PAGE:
group and two groups of EMTs, were conducted in August 2011 in Las Vegas in conjunction with the 2011 EMS World EXPO.
These groups identified several design challenges and suggestions for the improvement of working the environment within the
The findings from these focus group meetings were used as the basis for developing a
nationwide ambulance survey that was conducted in December 2011. The purpose of the
survey was to aid in soliciting requirements
for design standards for ambulance patient
compartments and to measure customer satisfaction with current design standards. This
Web-based survey received more than 2,500
responses from EMS personnel across the
country. As the result of these efforts, a draft
version of needs and requirements for patient
compartment design was generated. The
aforementioned efforts culminated in the
EMS Today workshop to review, add to and
prioritize the needs/requirements gathered.
The workshop was structured to promote dialogue and knowledge sharing
among a diverse group of practitioners and assess the collective priorities
for the design requirements of patient
compartments in ambulances. It used
breakout sessions to initiate focused
discussions. A set of needs and requirements, which was developed by the
project team based on the results of previous project tasks, was provided to the
participants of each breakout session.
They were instructed to assess the requirements from the safety, functionality, and the
combined safety and functionality points of
view. The assessment used a three-point Likert scale. (See Figure 1, above left.)
Why the Workshop
The purpose of the workshop was to work
with practitioners and federal stakeholders
to identify gaps in current practice, establish consensus on technical issues related
to ambulance design, and review and
topics & Design neeDs
Participants were grouped into four breakout sessions in order to facilitate the discussion of technical design issues, current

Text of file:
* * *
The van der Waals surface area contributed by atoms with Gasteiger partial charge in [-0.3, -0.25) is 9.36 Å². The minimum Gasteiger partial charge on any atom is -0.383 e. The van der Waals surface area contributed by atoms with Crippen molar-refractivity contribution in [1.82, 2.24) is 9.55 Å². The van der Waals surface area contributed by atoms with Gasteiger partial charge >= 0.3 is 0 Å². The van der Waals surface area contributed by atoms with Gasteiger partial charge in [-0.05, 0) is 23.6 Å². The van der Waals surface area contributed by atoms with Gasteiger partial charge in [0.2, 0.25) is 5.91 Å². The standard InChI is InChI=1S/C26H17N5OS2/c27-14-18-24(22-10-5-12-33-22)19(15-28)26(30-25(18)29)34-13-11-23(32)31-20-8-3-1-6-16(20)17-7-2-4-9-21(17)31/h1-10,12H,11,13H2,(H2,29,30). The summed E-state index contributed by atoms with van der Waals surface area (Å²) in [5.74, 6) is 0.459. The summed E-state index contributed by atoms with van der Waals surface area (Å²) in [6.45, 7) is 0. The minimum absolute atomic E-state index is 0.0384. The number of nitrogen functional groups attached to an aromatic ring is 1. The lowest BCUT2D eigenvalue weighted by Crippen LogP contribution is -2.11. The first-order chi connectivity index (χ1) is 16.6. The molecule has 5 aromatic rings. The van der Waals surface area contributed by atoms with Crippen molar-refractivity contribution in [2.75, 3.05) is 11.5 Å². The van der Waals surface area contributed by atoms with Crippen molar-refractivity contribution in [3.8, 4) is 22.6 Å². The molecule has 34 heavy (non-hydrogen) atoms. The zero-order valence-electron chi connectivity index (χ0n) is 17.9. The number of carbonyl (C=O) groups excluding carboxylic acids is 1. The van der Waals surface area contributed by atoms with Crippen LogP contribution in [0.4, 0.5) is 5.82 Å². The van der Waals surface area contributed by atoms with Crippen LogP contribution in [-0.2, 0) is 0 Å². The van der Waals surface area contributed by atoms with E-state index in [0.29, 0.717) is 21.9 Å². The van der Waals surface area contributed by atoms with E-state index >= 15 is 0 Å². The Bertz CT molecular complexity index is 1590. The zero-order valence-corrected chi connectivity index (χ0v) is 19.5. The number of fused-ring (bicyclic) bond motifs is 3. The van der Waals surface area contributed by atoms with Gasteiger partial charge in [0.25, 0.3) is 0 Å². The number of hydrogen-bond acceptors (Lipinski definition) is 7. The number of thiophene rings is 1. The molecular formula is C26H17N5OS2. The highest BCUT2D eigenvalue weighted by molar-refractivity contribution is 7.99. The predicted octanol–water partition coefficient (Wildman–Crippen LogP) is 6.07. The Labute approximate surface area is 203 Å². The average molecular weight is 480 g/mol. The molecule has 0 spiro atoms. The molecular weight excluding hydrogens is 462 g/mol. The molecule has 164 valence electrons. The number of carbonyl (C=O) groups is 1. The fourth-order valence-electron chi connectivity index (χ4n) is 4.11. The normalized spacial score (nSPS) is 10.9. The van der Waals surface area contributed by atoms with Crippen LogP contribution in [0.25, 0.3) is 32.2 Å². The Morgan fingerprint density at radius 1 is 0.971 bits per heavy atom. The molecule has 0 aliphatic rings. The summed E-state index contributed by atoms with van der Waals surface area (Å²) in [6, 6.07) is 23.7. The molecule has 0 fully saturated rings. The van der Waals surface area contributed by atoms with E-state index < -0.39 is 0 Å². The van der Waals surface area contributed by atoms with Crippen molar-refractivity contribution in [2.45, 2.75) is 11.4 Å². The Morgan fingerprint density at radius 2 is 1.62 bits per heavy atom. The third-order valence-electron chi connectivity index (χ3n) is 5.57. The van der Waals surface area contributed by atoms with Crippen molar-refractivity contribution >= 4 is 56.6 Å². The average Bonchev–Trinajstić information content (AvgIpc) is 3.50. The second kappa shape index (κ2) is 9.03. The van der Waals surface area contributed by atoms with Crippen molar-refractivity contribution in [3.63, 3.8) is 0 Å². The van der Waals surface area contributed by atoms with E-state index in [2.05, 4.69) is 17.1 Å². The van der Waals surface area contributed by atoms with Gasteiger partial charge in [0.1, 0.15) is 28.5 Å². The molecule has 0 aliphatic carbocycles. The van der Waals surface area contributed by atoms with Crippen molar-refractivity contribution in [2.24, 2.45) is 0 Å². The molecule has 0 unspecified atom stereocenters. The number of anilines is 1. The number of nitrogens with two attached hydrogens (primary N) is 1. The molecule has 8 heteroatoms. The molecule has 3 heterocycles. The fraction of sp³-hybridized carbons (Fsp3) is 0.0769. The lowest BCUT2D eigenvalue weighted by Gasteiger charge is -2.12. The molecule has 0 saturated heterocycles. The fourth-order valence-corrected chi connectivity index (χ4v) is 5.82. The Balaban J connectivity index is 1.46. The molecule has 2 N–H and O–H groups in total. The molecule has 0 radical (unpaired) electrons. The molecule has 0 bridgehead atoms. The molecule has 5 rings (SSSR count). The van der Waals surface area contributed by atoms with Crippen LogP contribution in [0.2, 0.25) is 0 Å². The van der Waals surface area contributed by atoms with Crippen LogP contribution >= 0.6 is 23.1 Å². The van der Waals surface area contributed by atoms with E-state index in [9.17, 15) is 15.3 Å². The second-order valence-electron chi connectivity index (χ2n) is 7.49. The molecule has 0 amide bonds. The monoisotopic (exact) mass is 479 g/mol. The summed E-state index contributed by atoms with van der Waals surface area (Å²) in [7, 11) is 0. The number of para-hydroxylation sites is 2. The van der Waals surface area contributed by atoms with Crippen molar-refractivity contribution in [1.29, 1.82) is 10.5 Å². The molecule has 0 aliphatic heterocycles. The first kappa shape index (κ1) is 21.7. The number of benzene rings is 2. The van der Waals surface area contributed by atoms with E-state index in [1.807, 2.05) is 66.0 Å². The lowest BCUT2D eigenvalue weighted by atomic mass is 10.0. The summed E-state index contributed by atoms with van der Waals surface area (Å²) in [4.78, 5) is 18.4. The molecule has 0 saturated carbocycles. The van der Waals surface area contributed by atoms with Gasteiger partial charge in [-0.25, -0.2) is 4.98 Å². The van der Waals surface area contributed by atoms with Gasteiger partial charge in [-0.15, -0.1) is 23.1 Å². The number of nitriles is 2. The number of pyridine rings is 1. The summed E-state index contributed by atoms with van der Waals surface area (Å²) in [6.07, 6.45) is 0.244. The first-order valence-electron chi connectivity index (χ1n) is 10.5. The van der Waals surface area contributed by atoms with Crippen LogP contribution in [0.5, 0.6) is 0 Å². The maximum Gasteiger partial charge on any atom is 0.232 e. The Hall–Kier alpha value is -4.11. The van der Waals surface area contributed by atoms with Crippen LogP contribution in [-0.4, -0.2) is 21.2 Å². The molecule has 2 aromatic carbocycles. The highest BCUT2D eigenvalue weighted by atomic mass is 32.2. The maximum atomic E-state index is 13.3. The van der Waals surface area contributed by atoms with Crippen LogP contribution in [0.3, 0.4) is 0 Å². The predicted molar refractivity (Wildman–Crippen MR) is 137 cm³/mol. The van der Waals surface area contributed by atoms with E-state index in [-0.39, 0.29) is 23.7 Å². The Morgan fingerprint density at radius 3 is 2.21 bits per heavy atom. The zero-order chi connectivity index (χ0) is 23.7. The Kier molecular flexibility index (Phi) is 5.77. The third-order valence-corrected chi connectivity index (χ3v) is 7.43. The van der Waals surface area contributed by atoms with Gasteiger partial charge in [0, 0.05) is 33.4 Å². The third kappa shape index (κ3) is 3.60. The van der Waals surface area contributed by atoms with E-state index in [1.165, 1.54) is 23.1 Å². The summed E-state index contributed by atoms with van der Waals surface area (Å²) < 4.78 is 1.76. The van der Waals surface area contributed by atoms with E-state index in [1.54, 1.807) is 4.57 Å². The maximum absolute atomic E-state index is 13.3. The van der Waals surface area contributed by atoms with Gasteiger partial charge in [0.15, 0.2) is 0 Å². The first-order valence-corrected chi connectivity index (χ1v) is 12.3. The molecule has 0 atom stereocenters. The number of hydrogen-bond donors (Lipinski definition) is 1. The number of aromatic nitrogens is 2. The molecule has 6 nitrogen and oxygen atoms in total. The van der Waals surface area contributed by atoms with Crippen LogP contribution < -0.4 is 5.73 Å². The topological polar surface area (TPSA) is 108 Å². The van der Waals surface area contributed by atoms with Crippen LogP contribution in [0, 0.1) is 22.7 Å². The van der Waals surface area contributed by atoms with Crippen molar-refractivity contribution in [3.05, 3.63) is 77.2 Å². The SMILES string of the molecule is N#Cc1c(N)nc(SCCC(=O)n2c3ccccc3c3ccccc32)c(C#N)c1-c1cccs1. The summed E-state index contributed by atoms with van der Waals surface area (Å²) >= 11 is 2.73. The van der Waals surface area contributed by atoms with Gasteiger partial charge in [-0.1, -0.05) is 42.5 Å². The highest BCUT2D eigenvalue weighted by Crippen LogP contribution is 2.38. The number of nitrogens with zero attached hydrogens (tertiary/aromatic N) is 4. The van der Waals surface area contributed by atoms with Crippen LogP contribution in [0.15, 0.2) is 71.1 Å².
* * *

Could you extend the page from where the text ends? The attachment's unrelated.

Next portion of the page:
practices, and needs and requirements in
different topical domains. The topics of
these sessions included:
Seating, restraints and communication systems:
This covered two domains. The seating and
restraints domain concerns the extent to
which the patient compartment will enable
EMTs and paramedics to provide safe and
effective patient care from a seated and/or
restrained position in the ambulance patient
compartment. The participants focused on
the needs/requirements that will help achieve
a critical balance between safety and effectiveness—restraints vs. seating, adjustabil-ity of seating for better access to patient and
equipment, being able to interact with the
patient while seated, and ergonomic seating.
The communication systems domain
concerns the extent to which the patient
compartment shall 1) enable efficient and
effective communications between the
patient compartment, the driver, and others; 2) facilitate driver awareness of activity in
the patient compartment; and 3) facilitate the
EMS provider’s awareness of driver actions.
The participants focused on ways to communicate effectively within the patient